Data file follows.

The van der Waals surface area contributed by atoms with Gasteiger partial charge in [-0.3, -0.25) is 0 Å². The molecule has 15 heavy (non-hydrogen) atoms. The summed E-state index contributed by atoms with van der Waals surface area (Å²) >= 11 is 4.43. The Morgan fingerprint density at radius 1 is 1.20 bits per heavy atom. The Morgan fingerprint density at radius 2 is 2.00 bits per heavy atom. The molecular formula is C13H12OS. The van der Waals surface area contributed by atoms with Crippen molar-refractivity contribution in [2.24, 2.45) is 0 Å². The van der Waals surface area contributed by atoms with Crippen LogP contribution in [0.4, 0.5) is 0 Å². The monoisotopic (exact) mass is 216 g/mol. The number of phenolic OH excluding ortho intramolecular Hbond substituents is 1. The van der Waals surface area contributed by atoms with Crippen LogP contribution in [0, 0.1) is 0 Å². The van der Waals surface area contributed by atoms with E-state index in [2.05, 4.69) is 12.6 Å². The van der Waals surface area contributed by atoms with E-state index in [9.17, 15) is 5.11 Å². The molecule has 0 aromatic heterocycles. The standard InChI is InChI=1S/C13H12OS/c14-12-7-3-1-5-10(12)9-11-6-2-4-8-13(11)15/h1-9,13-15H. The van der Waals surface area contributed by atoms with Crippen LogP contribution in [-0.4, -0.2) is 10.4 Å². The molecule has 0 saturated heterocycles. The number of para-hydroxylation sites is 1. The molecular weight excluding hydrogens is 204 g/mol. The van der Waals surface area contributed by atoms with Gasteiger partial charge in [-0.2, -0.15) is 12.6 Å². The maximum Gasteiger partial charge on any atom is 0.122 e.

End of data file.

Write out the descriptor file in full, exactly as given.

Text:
The van der Waals surface area contributed by atoms with Gasteiger partial charge in [-0.3, -0.25) is 0 Å². The molecule has 15 heavy (non-hydrogen) atoms. The summed E-state index contributed by atoms with van der Waals surface area (Å²) >= 11 is 4.43. The Morgan fingerprint density at radius 1 is 1.20 bits per heavy atom. The Morgan fingerprint density at radius 2 is 2.00 bits per heavy atom. The molecular formula is C13H12OS. The van der Waals surface area contributed by atoms with Crippen molar-refractivity contribution in [2.24, 2.45) is 0 Å². The van der Waals surface area contributed by atoms with Crippen LogP contribution in [0.4, 0.5) is 0 Å². The monoisotopic (exact) mass is 216 g/mol. The number of phenolic OH excluding ortho intramolecular Hbond substituents is 1. The van der Waals surface area contributed by atoms with Crippen LogP contribution in [0, 0.1) is 0 Å². The van der Waals surface area contributed by atoms with E-state index in [2.05, 4.69) is 12.6 Å². The van der Waals surface area contributed by atoms with E-state index in [9.17, 15) is 5.11 Å². The molecule has 0 aromatic heterocycles. The standard InChI is InChI=1S/C13H12OS/c14-12-7-3-1-5-10(12)9-11-6-2-4-8-13(11)15/h1-9,13-15H. The van der Waals surface area contributed by atoms with Crippen LogP contribution in [-0.4, -0.2) is 10.4 Å². The molecule has 0 saturated heterocycles. The number of para-hydroxylation sites is 1. The molecular weight excluding hydrogens is 204 g/mol. The van der Waals surface area contributed by atoms with Gasteiger partial charge in [-0.2, -0.15) is 12.6 Å². The maximum Gasteiger partial charge on any atom is 0.122 e.